Friday, March 25, 2011

Travel Time - Brief Blog Hiatus

A research trip and a speaking engagement mean that I'll be away from the blog for a couple weeks. I might drop in from time to time, but generally I'll be offline until Monday, April 11th.

Thursday, March 24, 2011

L.A. Weekend

This past weekend Jenny and I shared a drive to Los Angeles, catching up on conversation while we visited some cool sites. L.A. has always been a tricky destination for us: far enough away to be a hassle, congested enough to evoke dread. Yet there's so much to see and do that I can never stay away for too long. What follows is a basic trip summary - no literary pretenses here. Just a reminder of some places worthy of recollection.

Jantzen "Diving Girl" sign on Route 66
For lodging I usually aim for Pasadena's Saga Motor Hotel, or maybe the Safari Inn in Burbank. This time we tried Jerry's Motel, a 10-room relic in Filipinotown. Sketchy neighborhood aside, Jerry's was well worth the $75 nightly rate for a clean room and amazingly close proximity to downtown. After settling in we headed to West Hollywood to check out the neon signs of Santa Monica and Sunset boulevards (aided by a handy map produced in collaboration with the Museum of Neon Art). The highlight was a glowing Jantzen Diving Girl and the googie glory of a Mel's Drive-In.

Mel's Drive In, 8585 West Sunset Blvd
Following a tasty meal at Baby Blues BBQ, we dropped in to Tiki-Ti, one of the best old school polynesian-pop relics in the country. Jenny, a dedicated teetotaler, kindly tolerated the place, even when I insisted on ordering a Blood and Sand. Actually, she kind of enjoyed that part. The drink is a real spectacle, with patrons yelling, "Toro! Toro! Toro!," while Mike Sr. pours a frightening volume of tequila over an orange-flavored concoction and mechanical toy bulls rampage the bar pushing empty glasses with their horns. That pretty much wrapped the night up for me.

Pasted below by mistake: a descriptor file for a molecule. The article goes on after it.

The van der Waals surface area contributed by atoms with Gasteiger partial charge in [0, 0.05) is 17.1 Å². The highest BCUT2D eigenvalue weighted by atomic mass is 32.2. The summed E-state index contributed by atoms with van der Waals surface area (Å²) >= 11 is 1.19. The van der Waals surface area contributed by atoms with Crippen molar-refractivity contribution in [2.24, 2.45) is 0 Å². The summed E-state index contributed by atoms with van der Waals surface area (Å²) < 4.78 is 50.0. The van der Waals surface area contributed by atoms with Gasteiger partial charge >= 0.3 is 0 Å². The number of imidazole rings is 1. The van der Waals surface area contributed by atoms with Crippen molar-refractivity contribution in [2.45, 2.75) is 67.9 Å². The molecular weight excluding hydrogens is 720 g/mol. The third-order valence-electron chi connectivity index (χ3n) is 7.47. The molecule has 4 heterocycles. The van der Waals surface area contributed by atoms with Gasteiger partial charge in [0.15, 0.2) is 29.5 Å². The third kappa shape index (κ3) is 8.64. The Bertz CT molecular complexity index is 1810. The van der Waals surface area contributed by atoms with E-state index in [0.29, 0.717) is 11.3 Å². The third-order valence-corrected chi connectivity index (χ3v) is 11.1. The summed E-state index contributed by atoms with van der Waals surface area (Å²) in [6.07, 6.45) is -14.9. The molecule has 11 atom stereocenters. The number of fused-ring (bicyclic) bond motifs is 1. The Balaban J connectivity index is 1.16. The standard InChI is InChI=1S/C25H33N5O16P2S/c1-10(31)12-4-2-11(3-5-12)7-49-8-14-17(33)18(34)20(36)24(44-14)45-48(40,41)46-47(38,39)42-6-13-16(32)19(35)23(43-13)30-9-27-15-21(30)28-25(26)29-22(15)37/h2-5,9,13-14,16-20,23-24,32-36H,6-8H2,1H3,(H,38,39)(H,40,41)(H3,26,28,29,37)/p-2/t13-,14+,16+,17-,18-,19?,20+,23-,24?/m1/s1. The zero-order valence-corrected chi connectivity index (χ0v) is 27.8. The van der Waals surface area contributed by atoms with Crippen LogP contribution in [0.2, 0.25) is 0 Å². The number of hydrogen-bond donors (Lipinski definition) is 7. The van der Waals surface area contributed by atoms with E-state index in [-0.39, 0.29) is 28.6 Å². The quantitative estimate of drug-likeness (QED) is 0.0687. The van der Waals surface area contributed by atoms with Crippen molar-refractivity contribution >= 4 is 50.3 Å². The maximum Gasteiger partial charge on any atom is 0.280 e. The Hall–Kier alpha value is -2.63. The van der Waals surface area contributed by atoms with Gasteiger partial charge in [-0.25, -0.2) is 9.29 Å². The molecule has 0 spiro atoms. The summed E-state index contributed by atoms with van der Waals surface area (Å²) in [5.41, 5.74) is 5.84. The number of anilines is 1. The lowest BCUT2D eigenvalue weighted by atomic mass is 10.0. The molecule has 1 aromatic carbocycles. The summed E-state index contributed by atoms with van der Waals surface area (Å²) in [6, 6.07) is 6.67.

Jenny on the Ferris wheel, Santa Monica Pier
Saturday called for us to sleep in for the first time in weeks, which meant that breakfast became brunch, a perfect time to visit Clifton's Brookdale Cafeteria. Clifford Clinton designed this Depression-era gem to transport diners to the Santa Cruz mountains - transforming a potentially pedestrian meal (yes, they serve Salisbury Steak) into a vacation for urban-dwellers. Today's visitors queue to stack individually priced items on plastic trays while kids salivate at the prospect of getting a toy when they clean their plates.

Deco Delight in downtown L.A.
Afterward, Jenny and I strolled down Broadway in search of art deco and street art. The highlight was Jenny's discovery of Banksy's Parking. We also made our way to a median where I took some photos of the Bonaventure Hotel, that infamous West Coast capital of late- and post-modern architecture.

"The city bristles with malice" - Mike Davis
We then motored to the Santa Monica Pier, where we strolled and chatted - sometimes stopping to watch contortionists and magic acts. We even found one of those fellows who will paint someone's name on a grain of rice. Jenny made sure we picked up this special souvenir for Vienna. Of course we also shared a ride on the Ferris wheel, hanging below a friendly sky to gaze upon the city. Every once in a while I found myself checking the news on my phone - the U.S. had just launched a missile attack on Libya - and I felt the inevitable dislocation of being in two places at once.

Contortionist at the Santa Monica Pier 
Dinner called us to Culver City and Jenny's first visit to Johnnie's Pastrami, a cash-only joint with working jukeboxes and sublimely fatty sandwiches. From there we navigated clogged roads to catch Rango at ArcLight Hollywood - a pricy but impressively upscale way to see a movie. We figured on wrapping up our evening with a quick photo in North Hollywood; I just had to capture the creepy Clown Liquor store at night. Then - would you believe it? - I caught a glimpse of tiki torches. Turns out we were driving by new place meant to evoke the classic Polynesian vibe: Tiki-No (for North Hollywood). Definitely worth a stop.